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Awhile back I realized that the best green beans around (the best that don’t have lots of added fat and bacon grease anyhow) come from dad’s garden by way of my mom’s pressure cooker.  I poach a few jars every time I visit them, and it’s gotten to the point that dad decided to expand the garden so he can keep up with demand from myself and my younger* siblings.

*And not as awesome.

That experience made me very interested to read about the canning and pickling adventures of some friends of mine last fall (especially the pickled okra).  In a serious ‘teach a man to fish’ moment I discovered I didn’t have to buy a pressure cooker to keep some of the best from the farmer’s market around through the winter.  Turns out some foods can be canned and preserved with boiling water, and a little added acidity.

To that end I got a copy of Canning & Preserving by Ashley English.  From reading the book and poking around on her blog I get the impression that English’s authority on the topic comes more from extensive research than significant experience.  I don’t consider that a bad thing, but I do think it’s important to keep in mind while reading.

The book is essentially a text book rather than a cook book.  It’s light on recipes, and with the exception of some fairly complicated looking ‘seasonal recipes’ in the back, the recipes it does have it does have are pretty basic.  That’s most definitely not a drawback for me.  I was very interested in the step by step way English takes you through various canning and preserving techniques.  It’s well written and covers the basics without becoming boring.  In the chapter on fruit I finally learned the answer to a question that has been nagging me since my first grown-up trip to the grocery.  I’m proud to say I finally know the difference between jam and jelly.

There’s a great economy to the writing.  Her recipes and step by step illustrations are accompanied by a discussion of the chemistry of the process and topped off with a discussion of ingredients and prep techniques went well beyond what I expected from the size of the book.  I could have done without the tips on how to decorate the jars and the step-by-step for holding a canning party but they did help set the tone without detracting from the book.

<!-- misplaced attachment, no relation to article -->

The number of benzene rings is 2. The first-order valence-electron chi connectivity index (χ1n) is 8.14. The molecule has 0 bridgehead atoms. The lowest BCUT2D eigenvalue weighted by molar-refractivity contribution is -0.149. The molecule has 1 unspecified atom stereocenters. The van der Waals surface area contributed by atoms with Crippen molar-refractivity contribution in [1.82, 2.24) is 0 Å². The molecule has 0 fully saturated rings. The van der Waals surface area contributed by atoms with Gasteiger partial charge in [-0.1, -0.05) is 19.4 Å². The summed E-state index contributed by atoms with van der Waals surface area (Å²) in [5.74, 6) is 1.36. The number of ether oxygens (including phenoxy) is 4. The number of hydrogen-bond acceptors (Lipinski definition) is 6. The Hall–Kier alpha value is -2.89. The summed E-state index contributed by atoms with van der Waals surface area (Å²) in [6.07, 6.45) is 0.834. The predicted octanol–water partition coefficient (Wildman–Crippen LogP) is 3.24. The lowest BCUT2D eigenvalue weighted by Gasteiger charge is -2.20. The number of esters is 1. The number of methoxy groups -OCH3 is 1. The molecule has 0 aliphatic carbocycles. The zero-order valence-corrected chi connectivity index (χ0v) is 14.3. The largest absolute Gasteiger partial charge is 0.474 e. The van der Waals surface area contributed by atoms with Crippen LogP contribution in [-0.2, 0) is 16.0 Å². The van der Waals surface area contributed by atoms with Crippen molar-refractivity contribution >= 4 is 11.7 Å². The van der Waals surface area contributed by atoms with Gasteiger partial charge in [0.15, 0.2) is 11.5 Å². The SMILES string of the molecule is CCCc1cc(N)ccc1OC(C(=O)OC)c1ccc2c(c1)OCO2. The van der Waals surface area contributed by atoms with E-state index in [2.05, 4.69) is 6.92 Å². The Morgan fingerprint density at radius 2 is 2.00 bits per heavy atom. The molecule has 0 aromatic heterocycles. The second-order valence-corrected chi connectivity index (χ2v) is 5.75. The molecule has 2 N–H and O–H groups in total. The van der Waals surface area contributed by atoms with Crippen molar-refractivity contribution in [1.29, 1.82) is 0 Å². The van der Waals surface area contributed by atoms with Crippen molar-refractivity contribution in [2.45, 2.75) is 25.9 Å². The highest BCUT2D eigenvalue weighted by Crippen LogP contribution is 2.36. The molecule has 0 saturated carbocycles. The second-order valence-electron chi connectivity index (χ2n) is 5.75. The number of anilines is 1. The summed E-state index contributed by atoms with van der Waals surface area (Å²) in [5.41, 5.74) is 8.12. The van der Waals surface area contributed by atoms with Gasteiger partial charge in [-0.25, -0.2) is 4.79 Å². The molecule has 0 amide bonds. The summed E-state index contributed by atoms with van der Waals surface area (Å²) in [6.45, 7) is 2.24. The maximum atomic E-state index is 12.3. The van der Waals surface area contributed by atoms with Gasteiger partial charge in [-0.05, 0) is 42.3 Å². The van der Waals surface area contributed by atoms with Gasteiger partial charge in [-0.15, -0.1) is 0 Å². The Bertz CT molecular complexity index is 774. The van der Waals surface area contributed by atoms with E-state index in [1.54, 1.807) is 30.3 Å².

Beyond the text, I can’t praise the graphic design enough.  The book is full of crisp pictures to keep your eyes on the prize, and the use of faded backdrops and color changes contribute a homey aesthetic.  I rarely notice much about the physical quality of the books I read, but this one stood out for its use of an extra sturdy binding and thick pages.  The sturdy construction should help the book survive extended kitchen use.

I only ran across one thing that really bothered me.  There’s a strong ‘going back to my roots’ vibe throughout the book that came off a bit smug and condescending.  (Tips for my own canning party and decorating jars? Not so hard to figure out on my own, thank you.)  English’s focus on local food also rubbed me the wrong way and felt a bit smug.  Most of these problems are probably more due to my personal grumpiness than anything English actually said, you can judge for yourself.

I’ve read most of what the local library has to offer on canning and preserving and this is the only one I liked enough to buy.  If you’re a new canner, or thinking about taking up canning, I can’t recommend this book enough.   If you’re an experienced canner you probably won’t get as much out of it, but I still recommend buying the book for a friend (and reading it before you gift it).

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